So, at the end of that first semester, we started to think about what might be next - even though we had only been in New Zealand for five months and were just beginning to feel settled. This was something we needed to be doing anyway, as I was here on a fixed-term contract. Though the college had informally communicated they would likely want me to continue here, a decision to stay in New Zealand beyond the original two years we had planned felt quite substantial. Our family needed plenty of time and space to make such a decision.

It was during this season that I began to get some perspective on the overall trajectory of my life. I wasn't as interested in a job as I was in getting a sense of the kind of work I wanted to be focused on in the next stage of my life. A couple of things were important for me in developing this kind of perspective. The first was honest self-reflection made possible by an abundance of time and space - isolation, to be honest - that our time in New Zealand provided. Another source of perspective were conversations with family, friends, and colleagues who listened, affirmed, and challenged me. Through that time I came to three conclusions about the nature of the work I want to do and each of them are fueled by love. I love to teach. I love to lead. I love to learn and write out of that learning. After twenty-five years of ministry in some form or another, I think I finally know who I am and what my life is about. I could be wrong, of course - and if I am that would be okay, too. The thing is...there is nothing really surprising or special about any of it - except that I now know it. Simply put, I believe that I am called to pursue that which I love: God, my family, my friends, and the three things I've just listed in whatever way I can.

In my previous role at Jacob's Well, I was able to lead and teach (and a whole lot of other things as well), but struggled to research and write. At Laidlaw, I was also able to teach. The opportunity to research and write was now added to the mix in a way that had not been previously possible. But it came at the expense of leadership - at least leadership in the way I had grown accustom to expressing it. I don't think it is reasonable to expect any single work environment to supply all of the things necessary to engage a person all the time, by the way. But that doesn't mean we should give up the hope that such a possibility exists, especially when such things have an uncanny habit of appearing in unexpected ways, places, and times.

In the final post of this series (okay, there will likely be an epilogue), I want to share the story of how just such an opportunity developed in New Zealand, what happened, and how it opened the door to return to Jacob's Well.

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Comments

Carson Swisher

Thanks for sharing Tim. It's been fun to learn about your Journey the last couple years. I'm excited to hear the epilogue. My hope is that Jacob's Well will be a place that will nourish your gifts of teaching, leading, and writing. That you will have space to be creative. That you will have time to love God, your family, and friends well. And finally that you will be able to avoid the expectations and burdens that burn out so many pastors. If there is anything I can do to help your family make the transition back to the states easier just let me know. We are so excited to have you guys back.

Dennis Jaeger

Thanks for documenting and sharing your journey, Tim. I was struck by your comments on the kind of work you wanted to do. I went through a perspective awareness in my mid 40s with my career. I came to realize I was chasing the next rung on the corporate ladder that my peers and superiors thought I should pursue not what I wanted to do. I came to realize I needed to do things I was good at and enjoyed doing. That gave me confidence to pursue assignments and jobs that gave me personal satisfaction and enjoyment that I almost missed trying to be someone else. You're right it is difficult to find the perfect work environment that balances everything but if you know yourself well you can decide what things are non-negotiable.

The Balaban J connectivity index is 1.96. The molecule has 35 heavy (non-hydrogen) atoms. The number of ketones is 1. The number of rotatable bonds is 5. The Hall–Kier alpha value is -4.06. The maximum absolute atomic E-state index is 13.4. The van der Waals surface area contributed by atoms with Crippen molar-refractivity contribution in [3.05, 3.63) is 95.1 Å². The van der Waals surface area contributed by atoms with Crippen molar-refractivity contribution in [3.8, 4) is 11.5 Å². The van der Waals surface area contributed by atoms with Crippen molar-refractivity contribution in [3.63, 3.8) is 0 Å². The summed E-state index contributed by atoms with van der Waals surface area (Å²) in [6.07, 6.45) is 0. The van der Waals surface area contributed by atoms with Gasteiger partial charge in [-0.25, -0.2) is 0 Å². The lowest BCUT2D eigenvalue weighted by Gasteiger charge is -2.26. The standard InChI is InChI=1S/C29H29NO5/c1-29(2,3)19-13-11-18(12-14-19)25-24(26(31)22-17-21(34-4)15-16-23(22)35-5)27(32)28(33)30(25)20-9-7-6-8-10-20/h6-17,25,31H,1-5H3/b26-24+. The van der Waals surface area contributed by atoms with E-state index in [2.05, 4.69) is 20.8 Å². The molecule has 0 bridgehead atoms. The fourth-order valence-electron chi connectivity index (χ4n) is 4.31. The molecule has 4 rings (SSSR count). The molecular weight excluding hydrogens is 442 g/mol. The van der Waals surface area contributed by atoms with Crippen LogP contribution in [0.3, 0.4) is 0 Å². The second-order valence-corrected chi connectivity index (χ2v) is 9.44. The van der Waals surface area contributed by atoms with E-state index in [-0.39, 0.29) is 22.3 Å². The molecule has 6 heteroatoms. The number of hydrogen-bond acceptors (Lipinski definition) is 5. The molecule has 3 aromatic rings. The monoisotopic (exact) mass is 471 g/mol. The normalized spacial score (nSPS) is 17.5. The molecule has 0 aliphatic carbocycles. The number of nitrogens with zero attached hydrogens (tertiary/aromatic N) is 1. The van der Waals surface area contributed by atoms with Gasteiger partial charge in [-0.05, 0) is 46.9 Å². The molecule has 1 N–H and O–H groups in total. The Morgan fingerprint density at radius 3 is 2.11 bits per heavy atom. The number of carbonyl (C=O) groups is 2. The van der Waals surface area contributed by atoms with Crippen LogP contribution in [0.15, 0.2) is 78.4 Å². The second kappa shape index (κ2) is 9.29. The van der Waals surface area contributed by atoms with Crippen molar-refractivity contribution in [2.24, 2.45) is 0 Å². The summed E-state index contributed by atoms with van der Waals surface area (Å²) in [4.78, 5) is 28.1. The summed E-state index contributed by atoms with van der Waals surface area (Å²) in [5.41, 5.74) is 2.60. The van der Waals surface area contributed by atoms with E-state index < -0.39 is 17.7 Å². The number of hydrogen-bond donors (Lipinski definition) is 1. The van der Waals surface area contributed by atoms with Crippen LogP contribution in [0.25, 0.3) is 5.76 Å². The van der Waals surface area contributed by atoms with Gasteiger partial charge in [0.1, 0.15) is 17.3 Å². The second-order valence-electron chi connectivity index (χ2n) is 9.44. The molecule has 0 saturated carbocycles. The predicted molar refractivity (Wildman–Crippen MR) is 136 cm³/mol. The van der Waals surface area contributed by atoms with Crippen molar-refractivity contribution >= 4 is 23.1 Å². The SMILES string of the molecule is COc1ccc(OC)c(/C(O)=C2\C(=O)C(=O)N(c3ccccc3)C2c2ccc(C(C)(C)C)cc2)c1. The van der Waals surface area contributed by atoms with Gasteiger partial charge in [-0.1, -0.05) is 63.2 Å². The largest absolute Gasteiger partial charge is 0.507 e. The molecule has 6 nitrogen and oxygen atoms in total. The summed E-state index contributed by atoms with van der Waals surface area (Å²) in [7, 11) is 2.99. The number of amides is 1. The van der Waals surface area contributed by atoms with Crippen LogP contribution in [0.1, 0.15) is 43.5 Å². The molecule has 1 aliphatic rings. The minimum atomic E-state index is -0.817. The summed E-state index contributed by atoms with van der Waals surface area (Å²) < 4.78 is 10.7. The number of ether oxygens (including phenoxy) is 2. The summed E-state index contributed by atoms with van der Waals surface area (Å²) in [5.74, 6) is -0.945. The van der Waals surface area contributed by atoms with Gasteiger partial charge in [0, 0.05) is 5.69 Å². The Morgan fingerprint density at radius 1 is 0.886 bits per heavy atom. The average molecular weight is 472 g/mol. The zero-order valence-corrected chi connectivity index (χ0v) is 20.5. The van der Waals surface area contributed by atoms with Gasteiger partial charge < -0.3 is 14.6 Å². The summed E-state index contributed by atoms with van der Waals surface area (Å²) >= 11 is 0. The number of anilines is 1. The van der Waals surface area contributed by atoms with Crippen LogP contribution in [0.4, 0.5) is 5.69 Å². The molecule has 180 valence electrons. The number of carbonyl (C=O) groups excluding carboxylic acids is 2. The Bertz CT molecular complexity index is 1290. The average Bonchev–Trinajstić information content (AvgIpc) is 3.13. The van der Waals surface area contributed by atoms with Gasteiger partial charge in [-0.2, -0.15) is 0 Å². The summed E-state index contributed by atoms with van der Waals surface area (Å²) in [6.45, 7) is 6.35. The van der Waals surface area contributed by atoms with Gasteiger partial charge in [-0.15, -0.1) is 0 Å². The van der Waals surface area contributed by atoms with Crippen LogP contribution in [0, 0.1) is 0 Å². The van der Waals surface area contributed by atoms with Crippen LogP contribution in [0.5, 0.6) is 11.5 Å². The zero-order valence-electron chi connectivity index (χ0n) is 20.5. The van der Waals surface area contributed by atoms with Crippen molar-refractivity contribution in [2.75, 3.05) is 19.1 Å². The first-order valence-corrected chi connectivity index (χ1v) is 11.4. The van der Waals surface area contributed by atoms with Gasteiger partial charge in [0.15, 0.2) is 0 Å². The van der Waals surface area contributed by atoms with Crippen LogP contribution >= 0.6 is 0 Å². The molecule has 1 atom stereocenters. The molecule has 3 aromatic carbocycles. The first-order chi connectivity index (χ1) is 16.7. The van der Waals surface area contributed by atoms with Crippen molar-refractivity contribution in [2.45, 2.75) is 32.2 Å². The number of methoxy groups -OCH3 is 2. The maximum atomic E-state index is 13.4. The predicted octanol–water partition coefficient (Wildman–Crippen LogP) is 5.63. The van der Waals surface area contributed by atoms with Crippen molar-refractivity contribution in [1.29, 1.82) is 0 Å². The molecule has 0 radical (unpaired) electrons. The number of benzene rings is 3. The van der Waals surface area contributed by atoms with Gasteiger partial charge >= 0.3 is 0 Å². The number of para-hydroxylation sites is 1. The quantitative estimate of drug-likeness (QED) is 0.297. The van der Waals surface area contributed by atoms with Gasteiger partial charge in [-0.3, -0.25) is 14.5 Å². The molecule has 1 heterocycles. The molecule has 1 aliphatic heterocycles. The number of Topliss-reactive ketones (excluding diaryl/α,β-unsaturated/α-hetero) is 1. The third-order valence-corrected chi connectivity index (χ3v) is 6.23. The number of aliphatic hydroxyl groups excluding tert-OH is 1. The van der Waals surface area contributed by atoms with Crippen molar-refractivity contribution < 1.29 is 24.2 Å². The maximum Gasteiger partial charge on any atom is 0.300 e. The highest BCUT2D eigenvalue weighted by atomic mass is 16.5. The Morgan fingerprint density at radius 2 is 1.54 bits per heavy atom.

Tim Keel

Thanks, Carson. I really appreciate your words and your willingness to help us. What a blessing. We are very excited to be coming back.

Tim Keel

Thank you for your comments, Dennis. I really appreciate your perspective and your reflections on your own journey. It is crazy how close we come to missing these critical junctures in our lives by focusing on the things we think are expected of us. I suppose that taking responsibility for ourselves can be scarier than continuing to function in predictable and presumed ways. Thank God for crises, in whatever form they take, that wake us up and make us pay attention.

Josh

Tim, I think this would make a very good book. Just saying.

Tim Keel

Ha. Thanks, Josh. We'll see...

tina

thank you for sharing your path. as one watching from a distance i have witnessed what the Lord began with you and continue with the leaders you trained. the last 2 years i have watched them work hard to truly follow God's will. they are good people! the Lord is good for sending you and your family back. (and the Lord winked:)

moe

Oh, the anticipation!!!!!

Jan Powell

Arghh! Still no part seven? Do you know how many times I check this blog on a daily basis! C'mon you're not just telling your own story, you're telling the tale of ALL of us journeying through mid-life. Most of us have less dramatic details (i.e. moving across the world), but we're on the same path, brother. Please, how does it end?

Tim Keel

Thanks, Tina. I appreciate your perspective. They are good people! And I am happy to be going back to them. :-)

Tim Keel

Moe and Jan! You guys crack me up. Thanks for the encouragement. You should see something today or tomorrow - I hope! It's been a little crazy with a new semester beginning, other writing commitments, and a house full of people to laugh and play with...